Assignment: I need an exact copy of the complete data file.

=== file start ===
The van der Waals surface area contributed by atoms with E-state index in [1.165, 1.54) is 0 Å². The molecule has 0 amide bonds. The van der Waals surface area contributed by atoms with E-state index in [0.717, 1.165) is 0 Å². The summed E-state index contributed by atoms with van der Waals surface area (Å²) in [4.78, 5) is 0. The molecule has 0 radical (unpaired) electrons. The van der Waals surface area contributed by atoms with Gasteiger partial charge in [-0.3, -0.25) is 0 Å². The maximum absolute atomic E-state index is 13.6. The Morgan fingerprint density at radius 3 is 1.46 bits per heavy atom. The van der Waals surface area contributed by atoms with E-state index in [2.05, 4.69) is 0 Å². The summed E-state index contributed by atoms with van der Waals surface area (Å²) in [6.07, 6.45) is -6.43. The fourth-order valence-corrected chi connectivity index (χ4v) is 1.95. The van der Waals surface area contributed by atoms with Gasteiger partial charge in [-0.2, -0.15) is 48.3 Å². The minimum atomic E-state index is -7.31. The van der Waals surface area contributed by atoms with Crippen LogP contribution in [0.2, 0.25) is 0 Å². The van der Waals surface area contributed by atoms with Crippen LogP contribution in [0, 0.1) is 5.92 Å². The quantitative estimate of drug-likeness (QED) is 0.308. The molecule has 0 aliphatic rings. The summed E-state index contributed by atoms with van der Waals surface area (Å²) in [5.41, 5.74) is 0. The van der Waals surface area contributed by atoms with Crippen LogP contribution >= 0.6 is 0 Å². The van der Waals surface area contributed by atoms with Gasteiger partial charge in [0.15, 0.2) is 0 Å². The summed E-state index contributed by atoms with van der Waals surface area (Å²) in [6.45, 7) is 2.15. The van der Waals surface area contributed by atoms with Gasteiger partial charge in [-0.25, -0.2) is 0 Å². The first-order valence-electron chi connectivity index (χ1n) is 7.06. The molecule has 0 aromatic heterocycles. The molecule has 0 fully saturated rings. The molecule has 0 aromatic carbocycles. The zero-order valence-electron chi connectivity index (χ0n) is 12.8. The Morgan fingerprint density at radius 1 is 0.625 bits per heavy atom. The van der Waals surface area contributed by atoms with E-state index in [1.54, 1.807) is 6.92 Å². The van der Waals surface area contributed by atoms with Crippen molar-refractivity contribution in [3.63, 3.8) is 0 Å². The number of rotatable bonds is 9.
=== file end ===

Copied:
The van der Waals surface area contributed by atoms with E-state index in [1.165, 1.54) is 0 Å². The molecule has 0 amide bonds. The van der Waals surface area contributed by atoms with E-state index in [0.717, 1.165) is 0 Å². The summed E-state index contributed by atoms with van der Waals surface area (Å²) in [4.78, 5) is 0. The molecule has 0 radical (unpaired) electrons. The van der Waals surface area contributed by atoms with Gasteiger partial charge in [-0.3, -0.25) is 0 Å². The maximum absolute atomic E-state index is 13.6. The Morgan fingerprint density at radius 3 is 1.46 bits per heavy atom. The van der Waals surface area contributed by atoms with E-state index in [2.05, 4.69) is 0 Å². The summed E-state index contributed by atoms with van der Waals surface area (Å²) in [6.07, 6.45) is -6.43. The fourth-order valence-corrected chi connectivity index (χ4v) is 1.95. The van der Waals surface area contributed by atoms with Gasteiger partial charge in [-0.2, -0.15) is 48.3 Å². The minimum atomic E-state index is -7.31. The van der Waals surface area contributed by atoms with Crippen LogP contribution in [0.2, 0.25) is 0 Å². The van der Waals surface area contributed by atoms with Crippen LogP contribution in [0, 0.1) is 5.92 Å². The quantitative estimate of drug-likeness (QED) is 0.308. The molecule has 0 aliphatic rings. The summed E-state index contributed by atoms with van der Waals surface area (Å²) in [5.41, 5.74) is 0. The van der Waals surface area contributed by atoms with Crippen LogP contribution >= 0.6 is 0 Å². The van der Waals surface area contributed by atoms with Gasteiger partial charge in [0.15, 0.2) is 0 Å². The summed E-state index contributed by atoms with van der Waals surface area (Å²) in [6.45, 7) is 2.15. The van der Waals surface area contributed by atoms with Gasteiger partial charge in [-0.25, -0.2) is 0 Å². The first-order valence-electron chi connectivity index (χ1n) is 7.06. The molecule has 0 aromatic heterocycles. The molecule has 0 fully saturated rings. The molecule has 0 aromatic carbocycles. The zero-order valence-electron chi connectivity index (χ0n) is 12.8. The Morgan fingerprint density at radius 1 is 0.625 bits per heavy atom. The van der Waals surface area contributed by atoms with E-state index in [1.54, 1.807) is 6.92 Å². The van der Waals surface area contributed by atoms with Crippen molar-refractivity contribution in [3.63, 3.8) is 0 Å². The number of rotatable bonds is 9.